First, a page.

Google has long been rumored to be working on an operating system to compete with Microsoft’s Windows. When they launched their browser product, Chrome, in September, we noted that it essentially was Google’s operating system — a UI for the OS that the web is becoming. “If the web is the operating system of the future, as many contend, a browser designed specifically with running web applications in mind will be hugely important and potentially have an advantage over other players,” we wrote.
Now, tiny Emeryville, California-based Good OS, has taken the browser-as-OS idea a bit further with the announcement of their latest operating system, dubbed “Cloud.” Good OS is most famous for the gOS, a Linux distribution that debuted last year on the Everex gPC, a $199 computer sold at Wal-Mart. gOS is a slimmed down version of Linux that is made to specifically play nice with web applications and web-centric apps like Google Calendar, Docs, Gmail, Skype, YouTube, and Firefox.
The new Cloud OS product, which was announced today at the Netbook World Summit in Paris, France, is specifically designed for netbooks and nettop computers. Cloud boots “in seconds” into a browser that is specifically designed to make access to cloud based applications, like Google’s suite of web apps, quick and easy via a built-in Mac OS X-like dock that has been added to the browser. Notice that the browser looks a lot like Google Chrome, which is open source. That seems unlikely to be a coincidence.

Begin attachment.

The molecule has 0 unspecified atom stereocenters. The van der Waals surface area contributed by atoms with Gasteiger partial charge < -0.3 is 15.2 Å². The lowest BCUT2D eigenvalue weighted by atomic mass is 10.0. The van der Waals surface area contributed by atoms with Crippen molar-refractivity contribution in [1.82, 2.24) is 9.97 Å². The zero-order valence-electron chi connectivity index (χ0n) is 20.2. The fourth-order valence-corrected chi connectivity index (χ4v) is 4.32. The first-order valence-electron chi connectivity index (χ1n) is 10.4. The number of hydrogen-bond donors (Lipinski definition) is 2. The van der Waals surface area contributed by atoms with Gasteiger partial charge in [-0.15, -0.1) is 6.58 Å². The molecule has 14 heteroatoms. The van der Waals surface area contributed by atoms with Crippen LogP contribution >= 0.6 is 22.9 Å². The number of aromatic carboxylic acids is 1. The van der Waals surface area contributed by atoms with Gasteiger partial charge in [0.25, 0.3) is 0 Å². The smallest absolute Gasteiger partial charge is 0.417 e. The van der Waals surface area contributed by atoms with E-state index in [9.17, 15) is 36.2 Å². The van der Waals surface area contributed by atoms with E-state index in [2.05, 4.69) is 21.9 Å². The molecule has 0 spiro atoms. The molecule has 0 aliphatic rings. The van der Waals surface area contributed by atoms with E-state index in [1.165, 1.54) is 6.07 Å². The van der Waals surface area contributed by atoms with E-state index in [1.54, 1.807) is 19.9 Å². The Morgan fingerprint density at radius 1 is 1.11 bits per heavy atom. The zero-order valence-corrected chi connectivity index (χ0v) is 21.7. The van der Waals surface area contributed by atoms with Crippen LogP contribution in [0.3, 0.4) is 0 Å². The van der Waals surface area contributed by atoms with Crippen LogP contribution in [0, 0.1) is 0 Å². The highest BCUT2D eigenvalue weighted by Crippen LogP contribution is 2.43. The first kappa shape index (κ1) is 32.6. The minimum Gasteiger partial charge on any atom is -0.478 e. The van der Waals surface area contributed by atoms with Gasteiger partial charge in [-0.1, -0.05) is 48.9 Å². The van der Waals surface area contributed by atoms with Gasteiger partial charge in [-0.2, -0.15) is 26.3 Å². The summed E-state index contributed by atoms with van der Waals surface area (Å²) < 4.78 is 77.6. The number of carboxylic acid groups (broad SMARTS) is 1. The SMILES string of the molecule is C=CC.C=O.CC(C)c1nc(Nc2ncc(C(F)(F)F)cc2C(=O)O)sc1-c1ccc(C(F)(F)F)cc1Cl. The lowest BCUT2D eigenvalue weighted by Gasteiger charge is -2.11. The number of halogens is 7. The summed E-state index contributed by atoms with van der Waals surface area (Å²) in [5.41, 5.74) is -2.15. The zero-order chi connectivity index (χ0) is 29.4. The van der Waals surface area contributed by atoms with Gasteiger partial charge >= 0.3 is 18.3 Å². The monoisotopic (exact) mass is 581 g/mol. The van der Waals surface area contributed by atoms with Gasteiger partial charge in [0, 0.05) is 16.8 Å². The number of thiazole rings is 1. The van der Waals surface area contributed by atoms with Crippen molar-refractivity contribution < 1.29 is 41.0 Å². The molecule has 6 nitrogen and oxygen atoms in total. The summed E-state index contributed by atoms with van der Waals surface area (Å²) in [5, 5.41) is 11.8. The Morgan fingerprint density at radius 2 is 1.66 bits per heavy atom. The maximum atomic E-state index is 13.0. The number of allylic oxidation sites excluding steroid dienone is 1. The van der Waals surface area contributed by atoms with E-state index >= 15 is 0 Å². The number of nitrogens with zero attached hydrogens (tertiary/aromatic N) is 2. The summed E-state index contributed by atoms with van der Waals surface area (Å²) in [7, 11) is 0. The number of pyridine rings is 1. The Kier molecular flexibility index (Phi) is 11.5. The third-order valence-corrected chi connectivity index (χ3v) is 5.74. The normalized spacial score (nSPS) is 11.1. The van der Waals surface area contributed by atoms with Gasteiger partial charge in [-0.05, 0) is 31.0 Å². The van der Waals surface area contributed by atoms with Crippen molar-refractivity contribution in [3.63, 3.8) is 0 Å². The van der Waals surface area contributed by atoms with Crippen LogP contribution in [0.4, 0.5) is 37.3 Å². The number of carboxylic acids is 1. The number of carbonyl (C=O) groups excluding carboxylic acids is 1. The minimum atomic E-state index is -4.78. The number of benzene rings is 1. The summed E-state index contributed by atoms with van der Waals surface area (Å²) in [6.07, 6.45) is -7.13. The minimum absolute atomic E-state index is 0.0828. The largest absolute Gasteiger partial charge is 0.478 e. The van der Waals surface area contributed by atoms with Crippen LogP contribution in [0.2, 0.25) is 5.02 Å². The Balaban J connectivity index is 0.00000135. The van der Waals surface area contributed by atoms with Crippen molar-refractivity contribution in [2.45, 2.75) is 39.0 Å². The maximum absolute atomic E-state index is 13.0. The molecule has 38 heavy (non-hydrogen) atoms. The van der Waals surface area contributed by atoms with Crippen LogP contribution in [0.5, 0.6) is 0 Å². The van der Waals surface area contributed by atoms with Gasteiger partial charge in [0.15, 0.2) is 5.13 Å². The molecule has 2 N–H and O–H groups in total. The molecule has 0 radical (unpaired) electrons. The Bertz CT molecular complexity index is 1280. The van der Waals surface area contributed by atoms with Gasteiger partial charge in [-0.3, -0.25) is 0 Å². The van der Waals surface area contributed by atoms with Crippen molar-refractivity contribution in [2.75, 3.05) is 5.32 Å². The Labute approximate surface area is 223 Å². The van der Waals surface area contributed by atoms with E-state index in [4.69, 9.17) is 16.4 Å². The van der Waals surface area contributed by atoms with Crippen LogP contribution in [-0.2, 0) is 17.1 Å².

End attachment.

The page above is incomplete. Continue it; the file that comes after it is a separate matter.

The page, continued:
Because Cloud integrates a browser with a compressed Linux kernel, users can also load other applications, such as Skype. The OS can be installed alongside Windows or another Linux distribution, and users can switch between them. Cloud’s footprint is a tiny 35MB and can boot from a thumb drive or CD. According to the web site it “does not require additional hardware and is compatible with any operating system.”
Good OS founder and CEO David Liu said Cloud was his “favorite gOS product yet.”
It will find its way onto GIGABYTE Touch-Screen Netbooks early next year, along with Windows XP. Those machines are expected to debut at CES in January.
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